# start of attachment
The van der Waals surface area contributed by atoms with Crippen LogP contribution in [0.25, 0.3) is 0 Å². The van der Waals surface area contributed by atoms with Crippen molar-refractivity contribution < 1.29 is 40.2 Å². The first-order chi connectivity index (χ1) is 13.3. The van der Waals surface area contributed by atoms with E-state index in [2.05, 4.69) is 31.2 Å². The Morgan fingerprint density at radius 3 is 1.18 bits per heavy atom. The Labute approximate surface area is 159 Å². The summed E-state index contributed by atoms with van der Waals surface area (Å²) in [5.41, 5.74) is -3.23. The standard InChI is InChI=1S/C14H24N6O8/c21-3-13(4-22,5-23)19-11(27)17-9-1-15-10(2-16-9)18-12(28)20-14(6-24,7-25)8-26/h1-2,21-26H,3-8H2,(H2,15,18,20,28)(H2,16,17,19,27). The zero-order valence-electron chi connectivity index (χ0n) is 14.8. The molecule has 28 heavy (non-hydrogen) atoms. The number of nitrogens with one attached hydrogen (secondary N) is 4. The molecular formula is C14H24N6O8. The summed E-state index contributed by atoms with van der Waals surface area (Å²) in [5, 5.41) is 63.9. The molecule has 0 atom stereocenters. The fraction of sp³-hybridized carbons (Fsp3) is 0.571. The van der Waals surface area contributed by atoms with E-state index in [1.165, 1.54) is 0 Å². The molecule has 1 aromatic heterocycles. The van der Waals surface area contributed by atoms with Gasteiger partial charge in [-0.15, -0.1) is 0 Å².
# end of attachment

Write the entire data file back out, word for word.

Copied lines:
The van der Waals surface area contributed by atoms with Crippen LogP contribution in [0.25, 0.3) is 0 Å². The van der Waals surface area contributed by atoms with Crippen molar-refractivity contribution < 1.29 is 40.2 Å². The first-order chi connectivity index (χ1) is 13.3. The van der Waals surface area contributed by atoms with E-state index in [2.05, 4.69) is 31.2 Å². The Morgan fingerprint density at radius 3 is 1.18 bits per heavy atom. The Labute approximate surface area is 159 Å². The summed E-state index contributed by atoms with van der Waals surface area (Å²) in [5.41, 5.74) is -3.23. The standard InChI is InChI=1S/C14H24N6O8/c21-3-13(4-22,5-23)19-11(27)17-9-1-15-10(2-16-9)18-12(28)20-14(6-24,7-25)8-26/h1-2,21-26H,3-8H2,(H2,15,18,20,28)(H2,16,17,19,27). The zero-order valence-electron chi connectivity index (χ0n) is 14.8. The molecule has 28 heavy (non-hydrogen) atoms. The number of nitrogens with one attached hydrogen (secondary N) is 4. The molecular formula is C14H24N6O8. The summed E-state index contributed by atoms with van der Waals surface area (Å²) in [5, 5.41) is 63.9. The molecule has 0 atom stereocenters. The fraction of sp³-hybridized carbons (Fsp3) is 0.571. The van der Waals surface area contributed by atoms with E-state index in [1.165, 1.54) is 0 Å². The molecule has 1 aromatic heterocycles. The van der Waals surface area contributed by atoms with Gasteiger partial charge in [-0.15, -0.1) is 0 Å².